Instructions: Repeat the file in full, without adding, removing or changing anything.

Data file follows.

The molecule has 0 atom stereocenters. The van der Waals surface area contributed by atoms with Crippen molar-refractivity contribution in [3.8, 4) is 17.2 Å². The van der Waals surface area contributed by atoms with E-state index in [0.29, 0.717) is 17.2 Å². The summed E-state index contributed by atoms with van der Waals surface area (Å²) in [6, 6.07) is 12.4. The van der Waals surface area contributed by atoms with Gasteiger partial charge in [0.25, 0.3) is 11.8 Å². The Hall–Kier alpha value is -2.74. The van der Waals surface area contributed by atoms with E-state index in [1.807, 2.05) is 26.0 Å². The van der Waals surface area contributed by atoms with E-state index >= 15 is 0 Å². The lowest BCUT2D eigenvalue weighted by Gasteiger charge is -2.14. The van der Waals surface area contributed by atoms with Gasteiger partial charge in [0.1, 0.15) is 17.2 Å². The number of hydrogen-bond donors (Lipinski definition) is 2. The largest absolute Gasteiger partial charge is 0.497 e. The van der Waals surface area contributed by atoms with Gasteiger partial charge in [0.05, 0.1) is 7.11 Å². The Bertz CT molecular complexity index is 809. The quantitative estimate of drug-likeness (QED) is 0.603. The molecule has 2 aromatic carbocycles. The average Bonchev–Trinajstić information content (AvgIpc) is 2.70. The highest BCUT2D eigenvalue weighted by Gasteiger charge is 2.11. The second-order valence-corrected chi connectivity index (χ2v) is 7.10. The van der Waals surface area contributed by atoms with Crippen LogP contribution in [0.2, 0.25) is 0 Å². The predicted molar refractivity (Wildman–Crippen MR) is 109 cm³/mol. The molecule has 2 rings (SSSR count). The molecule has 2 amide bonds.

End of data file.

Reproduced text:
The molecule has 0 atom stereocenters. The van der Waals surface area contributed by atoms with Crippen molar-refractivity contribution in [3.8, 4) is 17.2 Å². The van der Waals surface area contributed by atoms with E-state index in [0.29, 0.717) is 17.2 Å². The summed E-state index contributed by atoms with van der Waals surface area (Å²) in [6, 6.07) is 12.4. The van der Waals surface area contributed by atoms with Gasteiger partial charge in [0.25, 0.3) is 11.8 Å². The Hall–Kier alpha value is -2.74. The van der Waals surface area contributed by atoms with E-state index in [1.807, 2.05) is 26.0 Å². The van der Waals surface area contributed by atoms with E-state index >= 15 is 0 Å². The lowest BCUT2D eigenvalue weighted by Gasteiger charge is -2.14. The van der Waals surface area contributed by atoms with Gasteiger partial charge in [0.1, 0.15) is 17.2 Å². The number of hydrogen-bond donors (Lipinski definition) is 2. The largest absolute Gasteiger partial charge is 0.497 e. The van der Waals surface area contributed by atoms with Gasteiger partial charge in [0.05, 0.1) is 7.11 Å². The Bertz CT molecular complexity index is 809. The quantitative estimate of drug-likeness (QED) is 0.603. The molecule has 2 aromatic carbocycles. The average Bonchev–Trinajstić information content (AvgIpc) is 2.70. The highest BCUT2D eigenvalue weighted by Gasteiger charge is 2.11. The second-order valence-corrected chi connectivity index (χ2v) is 7.10. The van der Waals surface area contributed by atoms with Crippen LogP contribution in [0.2, 0.25) is 0 Å². The predicted molar refractivity (Wildman–Crippen MR) is 109 cm³/mol. The molecule has 2 rings (SSSR count). The molecule has 2 amide bonds.